Whether you are an immigrant looking to become a citizen, an immigrant looking to get a job in the United States, or an employer or sponsor of an immigrant, you will need to complete various government forms. Here is a list of the most common forms, with brief explanations of their uses.

Get Started Ask a lawyer Ask a lawyer your immigration questions. We'll get back to you within 24 hours.

Employment Eligibility Verification (I-9)
Employers are required to have new employees complete an Employment Eligibility Verification form in order to confirm that the employees are legally allowed to work in the US. After the employer verifies the identity and eligibility of an employee, he/she must keep the completed I-9 form on file. Employees must show original identification documents—or receipts for replacement documents—within three days of their new employment, otherwise they can be terminated.

Affidavit of Support (I-134)
The petitioning sponsor of a visa applicant must fill out the Affidavit of Support form to show that the intended immigrant (a family member or intended employee) will have enough financial support upon arrival in the US, and therefore will not become a “public charge”, that is, dependent on the US government for living expenses.

Immigrant Petition for Alien Worker (I-140)
Employers are required to petition on behalf of any alien employees for that alien worker to become a permanent resident. The I-140 form must be filed within 180 days after the approval of a Labor Certification. In the case of EB-1 priority workers (such as aliens with extraordinary abilities, or important professors, researchers, multinational executives and managers), an Immigrant Petition for Alien Worker can be filed without the Labor Certification.

Application to Register Permanent Residence or Adjust Status (I-485)
Aliens must use this form when applying to adjust their status to that of a permanent US resident. Permanent Resident Cards, or “green cards”, are an important step towards becoming a US citizen. The US Citizenship and Immigration Service does background checks on all I-485 applicants, and once the Adjustment of Status application is accepted, the applicant must stay in the US until their Permanent Residence application is accepted or rejected. While their residency application is under review, the applicant can apply for Advance Parole to travel outside the US or for Employment Authorization Documents to start work.

Report of Medical Examination and Vaccination Record (I-693)
When submitting an Application to Adjust Status, aliens seeking permanent residence must submit a Report of Medical Examination and Vaccination Record completed by a designated civil surgeon. This examination is meant to prove that the applicant cannot be disqualified from US residency on the grounds of public health.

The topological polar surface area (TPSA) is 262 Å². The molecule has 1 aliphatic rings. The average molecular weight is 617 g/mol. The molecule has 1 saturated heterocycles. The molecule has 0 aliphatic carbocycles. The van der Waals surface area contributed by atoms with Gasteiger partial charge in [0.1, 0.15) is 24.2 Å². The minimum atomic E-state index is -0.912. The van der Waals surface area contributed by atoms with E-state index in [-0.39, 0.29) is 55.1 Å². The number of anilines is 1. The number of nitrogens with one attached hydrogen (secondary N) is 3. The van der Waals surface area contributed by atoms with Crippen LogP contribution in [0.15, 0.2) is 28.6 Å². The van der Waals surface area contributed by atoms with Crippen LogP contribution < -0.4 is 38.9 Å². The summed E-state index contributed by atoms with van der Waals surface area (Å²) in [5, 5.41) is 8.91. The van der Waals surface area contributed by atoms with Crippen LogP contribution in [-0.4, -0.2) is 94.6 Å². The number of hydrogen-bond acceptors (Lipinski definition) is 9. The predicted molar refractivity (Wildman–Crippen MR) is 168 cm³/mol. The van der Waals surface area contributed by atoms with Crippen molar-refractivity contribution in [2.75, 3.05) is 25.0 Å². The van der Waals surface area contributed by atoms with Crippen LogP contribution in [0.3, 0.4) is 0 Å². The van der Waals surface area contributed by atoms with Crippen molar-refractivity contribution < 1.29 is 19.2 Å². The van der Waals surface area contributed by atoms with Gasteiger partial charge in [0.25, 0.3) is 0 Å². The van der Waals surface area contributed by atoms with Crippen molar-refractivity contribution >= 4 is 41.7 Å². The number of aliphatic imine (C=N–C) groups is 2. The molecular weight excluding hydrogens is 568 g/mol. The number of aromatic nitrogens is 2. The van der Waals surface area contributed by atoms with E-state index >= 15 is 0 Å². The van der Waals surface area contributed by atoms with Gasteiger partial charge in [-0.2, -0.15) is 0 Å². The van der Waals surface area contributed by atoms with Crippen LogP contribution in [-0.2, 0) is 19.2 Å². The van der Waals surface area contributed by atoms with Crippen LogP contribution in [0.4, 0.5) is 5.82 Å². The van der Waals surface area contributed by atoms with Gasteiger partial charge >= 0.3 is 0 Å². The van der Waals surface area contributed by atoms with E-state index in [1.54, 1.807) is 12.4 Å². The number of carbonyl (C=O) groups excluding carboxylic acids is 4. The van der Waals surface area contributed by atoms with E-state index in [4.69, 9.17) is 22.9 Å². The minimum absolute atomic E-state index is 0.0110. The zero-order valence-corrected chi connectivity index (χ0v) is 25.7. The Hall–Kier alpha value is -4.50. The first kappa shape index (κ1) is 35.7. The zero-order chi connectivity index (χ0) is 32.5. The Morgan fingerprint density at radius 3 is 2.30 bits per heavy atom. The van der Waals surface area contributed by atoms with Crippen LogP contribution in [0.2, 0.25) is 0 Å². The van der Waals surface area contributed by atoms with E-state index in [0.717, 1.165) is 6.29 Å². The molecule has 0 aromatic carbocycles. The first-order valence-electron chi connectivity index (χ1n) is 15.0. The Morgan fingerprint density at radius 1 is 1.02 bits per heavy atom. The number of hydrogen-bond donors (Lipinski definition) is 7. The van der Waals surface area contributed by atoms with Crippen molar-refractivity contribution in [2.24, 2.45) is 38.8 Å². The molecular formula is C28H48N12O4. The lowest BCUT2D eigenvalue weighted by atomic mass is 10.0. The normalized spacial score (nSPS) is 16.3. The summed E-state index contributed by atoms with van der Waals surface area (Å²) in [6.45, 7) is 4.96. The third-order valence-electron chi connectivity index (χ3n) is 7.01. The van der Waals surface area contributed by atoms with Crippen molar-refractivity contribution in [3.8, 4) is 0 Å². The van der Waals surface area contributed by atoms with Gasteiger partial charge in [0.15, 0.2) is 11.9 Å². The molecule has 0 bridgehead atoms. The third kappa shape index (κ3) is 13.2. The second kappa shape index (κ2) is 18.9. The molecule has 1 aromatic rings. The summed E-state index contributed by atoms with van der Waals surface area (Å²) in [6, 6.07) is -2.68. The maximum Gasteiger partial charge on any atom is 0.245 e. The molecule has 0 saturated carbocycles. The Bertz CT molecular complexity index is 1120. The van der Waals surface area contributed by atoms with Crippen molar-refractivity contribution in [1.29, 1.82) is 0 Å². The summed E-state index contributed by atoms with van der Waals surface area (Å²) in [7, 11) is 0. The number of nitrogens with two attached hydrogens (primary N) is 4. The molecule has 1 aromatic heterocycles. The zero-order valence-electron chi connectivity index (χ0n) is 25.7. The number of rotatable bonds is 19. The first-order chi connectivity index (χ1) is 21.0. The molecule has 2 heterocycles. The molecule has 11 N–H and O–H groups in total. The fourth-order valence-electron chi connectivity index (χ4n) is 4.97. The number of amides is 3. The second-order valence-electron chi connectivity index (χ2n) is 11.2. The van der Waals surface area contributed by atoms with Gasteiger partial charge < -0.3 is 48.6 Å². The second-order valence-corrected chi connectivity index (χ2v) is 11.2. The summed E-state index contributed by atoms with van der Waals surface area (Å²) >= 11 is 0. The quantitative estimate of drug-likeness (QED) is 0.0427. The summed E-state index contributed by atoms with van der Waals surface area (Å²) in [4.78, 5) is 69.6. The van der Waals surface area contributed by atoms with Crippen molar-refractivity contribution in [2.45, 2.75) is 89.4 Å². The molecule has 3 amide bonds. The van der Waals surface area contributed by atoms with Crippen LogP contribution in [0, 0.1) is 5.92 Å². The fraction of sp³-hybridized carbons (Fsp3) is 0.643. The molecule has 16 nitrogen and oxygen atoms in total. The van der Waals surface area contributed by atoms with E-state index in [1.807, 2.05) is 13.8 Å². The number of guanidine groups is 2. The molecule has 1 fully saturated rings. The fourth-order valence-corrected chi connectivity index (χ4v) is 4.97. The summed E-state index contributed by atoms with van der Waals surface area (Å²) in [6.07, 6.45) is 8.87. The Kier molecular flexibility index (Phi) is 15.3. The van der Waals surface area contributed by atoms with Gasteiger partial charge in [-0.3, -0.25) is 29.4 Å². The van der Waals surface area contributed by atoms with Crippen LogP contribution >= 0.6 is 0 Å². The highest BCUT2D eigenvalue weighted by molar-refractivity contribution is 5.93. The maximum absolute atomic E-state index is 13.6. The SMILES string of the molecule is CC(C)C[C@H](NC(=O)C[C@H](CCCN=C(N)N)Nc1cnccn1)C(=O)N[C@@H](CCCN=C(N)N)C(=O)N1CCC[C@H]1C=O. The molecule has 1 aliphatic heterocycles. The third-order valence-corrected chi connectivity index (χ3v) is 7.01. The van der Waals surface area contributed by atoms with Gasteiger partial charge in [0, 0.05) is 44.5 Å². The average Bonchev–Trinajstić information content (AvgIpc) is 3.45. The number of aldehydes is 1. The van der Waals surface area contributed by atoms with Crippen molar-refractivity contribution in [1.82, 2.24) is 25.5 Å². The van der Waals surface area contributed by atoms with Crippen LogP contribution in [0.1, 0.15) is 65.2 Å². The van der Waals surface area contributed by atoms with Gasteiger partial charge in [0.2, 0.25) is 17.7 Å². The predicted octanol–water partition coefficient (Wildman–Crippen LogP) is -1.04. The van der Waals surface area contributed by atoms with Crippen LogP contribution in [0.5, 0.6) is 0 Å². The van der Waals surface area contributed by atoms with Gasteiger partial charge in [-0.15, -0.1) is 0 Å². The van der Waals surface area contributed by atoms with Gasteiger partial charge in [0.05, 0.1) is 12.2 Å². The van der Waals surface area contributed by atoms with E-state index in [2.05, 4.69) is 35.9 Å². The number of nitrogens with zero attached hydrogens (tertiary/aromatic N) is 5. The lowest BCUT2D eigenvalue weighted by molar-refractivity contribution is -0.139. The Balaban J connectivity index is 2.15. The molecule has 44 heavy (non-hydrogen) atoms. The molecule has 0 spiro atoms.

Application for Employment Authorization (I-765)
Certain aliens living temporarily in the US can file an Application for Employment Authorization to request an Employment Authorization Document. This document, also known as a Work Permit, proves to employers that the holder is allowed to work in the US for a certain period of time. Aliens already authorized to work in the US can also use the I-765 to apply for documented evidence of this authorization.

Application to Replace Permanent Resident Card (I-90)
To replace a lost, stolen, damaged or expired Permanent Resident Card, file an Application to Replace Permanent Resident Card. The applicant's permanent resident status will not be affected if they don’t apply immediately for a replacement, but it is a good idea to file the I-90 as soon as possible in order to deter fraud, especially if the card was stolen.
If the applicant qualifies, they may apply for citizenship rather than for green card renewal. However, if they are a conditional resident and their status has expired, they should not use the I-90.

Application for Naturalization (N-400)
The Application for Naturalization is available to eligible Permanent Residents who wish to apply for US citizenship. In order to file the Application for Naturalization, permanent residents must have resided continuously in the US for 5 years, have lived either in their state or within a USCIS district for at least 3 months, and be able to speak/read/write English and prove an understanding of US history and government. Once residents meet these and other qualification requirements, they may file the N-400 Application for Naturalization, after which they will be scheduled for an Interview, including a background check, and a Naturalization Test.

Get Started Ask a lawyer Ask a lawyer your immigration questions. We'll get back to you within 24 hours.

Get Started Ask a lawyer Ask a lawyer your immigration questions. We'll get back to you within 24 hours.